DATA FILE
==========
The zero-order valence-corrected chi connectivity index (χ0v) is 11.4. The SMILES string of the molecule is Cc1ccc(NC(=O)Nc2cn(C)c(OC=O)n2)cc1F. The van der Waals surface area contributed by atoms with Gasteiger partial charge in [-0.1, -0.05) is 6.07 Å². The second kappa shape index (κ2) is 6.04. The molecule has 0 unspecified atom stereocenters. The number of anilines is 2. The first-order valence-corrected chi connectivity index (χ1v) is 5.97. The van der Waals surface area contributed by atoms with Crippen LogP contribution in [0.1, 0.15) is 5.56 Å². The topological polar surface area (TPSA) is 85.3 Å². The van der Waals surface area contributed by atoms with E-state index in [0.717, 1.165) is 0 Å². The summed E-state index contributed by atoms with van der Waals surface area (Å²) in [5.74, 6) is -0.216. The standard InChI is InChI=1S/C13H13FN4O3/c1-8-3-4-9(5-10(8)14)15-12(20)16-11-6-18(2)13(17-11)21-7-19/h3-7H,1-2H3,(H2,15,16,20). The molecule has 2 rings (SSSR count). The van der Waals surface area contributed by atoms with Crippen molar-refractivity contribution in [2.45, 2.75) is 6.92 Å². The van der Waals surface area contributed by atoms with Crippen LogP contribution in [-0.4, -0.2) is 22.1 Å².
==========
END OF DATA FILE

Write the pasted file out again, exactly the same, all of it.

The zero-order valence-corrected chi connectivity index (χ0v) is 11.4. The SMILES string of the molecule is Cc1ccc(NC(=O)Nc2cn(C)c(OC=O)n2)cc1F. The van der Waals surface area contributed by atoms with Gasteiger partial charge in [-0.1, -0.05) is 6.07 Å². The second kappa shape index (κ2) is 6.04. The molecule has 0 unspecified atom stereocenters. The number of anilines is 2. The first-order valence-corrected chi connectivity index (χ1v) is 5.97. The van der Waals surface area contributed by atoms with Crippen LogP contribution in [0.1, 0.15) is 5.56 Å². The topological polar surface area (TPSA) is 85.3 Å². The van der Waals surface area contributed by atoms with E-state index in [0.717, 1.165) is 0 Å². The summed E-state index contributed by atoms with van der Waals surface area (Å²) in [5.74, 6) is -0.216. The standard InChI is InChI=1S/C13H13FN4O3/c1-8-3-4-9(5-10(8)14)15-12(20)16-11-6-18(2)13(17-11)21-7-19/h3-7H,1-2H3,(H2,15,16,20). The molecule has 2 rings (SSSR count). The van der Waals surface area contributed by atoms with Crippen molar-refractivity contribution in [2.45, 2.75) is 6.92 Å². The van der Waals surface area contributed by atoms with Crippen LogP contribution in [-0.4, -0.2) is 22.1 Å².